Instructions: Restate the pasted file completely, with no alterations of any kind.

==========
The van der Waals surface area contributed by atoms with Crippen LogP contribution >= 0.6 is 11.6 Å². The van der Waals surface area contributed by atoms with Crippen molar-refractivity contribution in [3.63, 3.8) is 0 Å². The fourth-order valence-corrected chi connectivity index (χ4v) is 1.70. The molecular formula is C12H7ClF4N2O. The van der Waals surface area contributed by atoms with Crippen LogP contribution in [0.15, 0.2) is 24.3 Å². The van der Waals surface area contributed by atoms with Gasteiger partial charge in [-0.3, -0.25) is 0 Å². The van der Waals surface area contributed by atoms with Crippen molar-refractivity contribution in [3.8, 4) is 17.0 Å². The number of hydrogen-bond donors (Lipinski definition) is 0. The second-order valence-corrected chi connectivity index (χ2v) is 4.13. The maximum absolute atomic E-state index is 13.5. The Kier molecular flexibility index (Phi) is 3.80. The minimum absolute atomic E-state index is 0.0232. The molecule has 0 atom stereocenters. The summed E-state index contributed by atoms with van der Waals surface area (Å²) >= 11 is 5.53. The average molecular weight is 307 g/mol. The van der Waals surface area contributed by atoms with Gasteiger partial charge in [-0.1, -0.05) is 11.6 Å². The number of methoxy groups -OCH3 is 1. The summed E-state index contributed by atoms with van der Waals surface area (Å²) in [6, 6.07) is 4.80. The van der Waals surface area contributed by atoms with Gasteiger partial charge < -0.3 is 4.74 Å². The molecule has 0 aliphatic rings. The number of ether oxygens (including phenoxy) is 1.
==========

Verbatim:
The van der Waals surface area contributed by atoms with Crippen LogP contribution >= 0.6 is 11.6 Å². The van der Waals surface area contributed by atoms with Crippen molar-refractivity contribution in [3.63, 3.8) is 0 Å². The fourth-order valence-corrected chi connectivity index (χ4v) is 1.70. The molecular formula is C12H7ClF4N2O. The van der Waals surface area contributed by atoms with Crippen LogP contribution in [0.15, 0.2) is 24.3 Å². The van der Waals surface area contributed by atoms with Gasteiger partial charge in [-0.3, -0.25) is 0 Å². The van der Waals surface area contributed by atoms with Crippen molar-refractivity contribution in [3.8, 4) is 17.0 Å². The number of hydrogen-bond donors (Lipinski definition) is 0. The second-order valence-corrected chi connectivity index (χ2v) is 4.13. The maximum absolute atomic E-state index is 13.5. The Kier molecular flexibility index (Phi) is 3.80. The minimum absolute atomic E-state index is 0.0232. The molecule has 0 atom stereocenters. The summed E-state index contributed by atoms with van der Waals surface area (Å²) >= 11 is 5.53. The average molecular weight is 307 g/mol. The van der Waals surface area contributed by atoms with Gasteiger partial charge in [-0.1, -0.05) is 11.6 Å². The number of methoxy groups -OCH3 is 1. The summed E-state index contributed by atoms with van der Waals surface area (Å²) in [6, 6.07) is 4.80. The van der Waals surface area contributed by atoms with Gasteiger partial charge < -0.3 is 4.74 Å². The molecule has 0 aliphatic rings. The number of ether oxygens (including phenoxy) is 1.